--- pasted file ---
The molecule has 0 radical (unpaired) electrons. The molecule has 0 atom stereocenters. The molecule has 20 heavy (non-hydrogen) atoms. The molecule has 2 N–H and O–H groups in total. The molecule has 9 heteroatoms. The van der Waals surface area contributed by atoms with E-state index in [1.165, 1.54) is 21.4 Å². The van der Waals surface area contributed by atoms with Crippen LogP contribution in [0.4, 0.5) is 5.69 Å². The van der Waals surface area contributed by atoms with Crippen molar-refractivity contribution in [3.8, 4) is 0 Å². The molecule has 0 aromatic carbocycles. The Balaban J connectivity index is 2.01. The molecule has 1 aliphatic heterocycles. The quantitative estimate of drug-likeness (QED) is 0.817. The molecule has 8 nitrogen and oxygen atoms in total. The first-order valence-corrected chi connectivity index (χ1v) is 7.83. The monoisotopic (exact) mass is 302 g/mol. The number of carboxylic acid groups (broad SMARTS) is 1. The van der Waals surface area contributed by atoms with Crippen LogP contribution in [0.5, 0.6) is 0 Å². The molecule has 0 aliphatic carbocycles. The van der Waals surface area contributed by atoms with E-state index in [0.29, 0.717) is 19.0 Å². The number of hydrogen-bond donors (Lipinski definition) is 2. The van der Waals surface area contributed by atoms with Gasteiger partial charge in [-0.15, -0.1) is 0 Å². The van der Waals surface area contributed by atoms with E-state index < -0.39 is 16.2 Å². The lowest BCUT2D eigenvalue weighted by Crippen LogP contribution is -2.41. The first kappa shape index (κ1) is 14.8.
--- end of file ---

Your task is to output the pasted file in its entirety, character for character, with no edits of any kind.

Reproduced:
The molecule has 0 radical (unpaired) electrons. The molecule has 0 atom stereocenters. The molecule has 20 heavy (non-hydrogen) atoms. The molecule has 2 N–H and O–H groups in total. The molecule has 9 heteroatoms. The van der Waals surface area contributed by atoms with E-state index in [1.165, 1.54) is 21.4 Å². The van der Waals surface area contributed by atoms with Crippen LogP contribution in [0.4, 0.5) is 5.69 Å². The van der Waals surface area contributed by atoms with Crippen molar-refractivity contribution in [3.8, 4) is 0 Å². The molecule has 0 aromatic carbocycles. The Balaban J connectivity index is 2.01. The molecule has 1 aliphatic heterocycles. The quantitative estimate of drug-likeness (QED) is 0.817. The molecule has 8 nitrogen and oxygen atoms in total. The first-order valence-corrected chi connectivity index (χ1v) is 7.83. The monoisotopic (exact) mass is 302 g/mol. The number of carboxylic acid groups (broad SMARTS) is 1. The van der Waals surface area contributed by atoms with Crippen LogP contribution in [0.5, 0.6) is 0 Å². The molecule has 0 aliphatic carbocycles. The van der Waals surface area contributed by atoms with E-state index in [0.29, 0.717) is 19.0 Å². The number of hydrogen-bond donors (Lipinski definition) is 2. The van der Waals surface area contributed by atoms with Gasteiger partial charge in [-0.15, -0.1) is 0 Å². The van der Waals surface area contributed by atoms with E-state index < -0.39 is 16.2 Å². The lowest BCUT2D eigenvalue weighted by Crippen LogP contribution is -2.41. The first kappa shape index (κ1) is 14.8.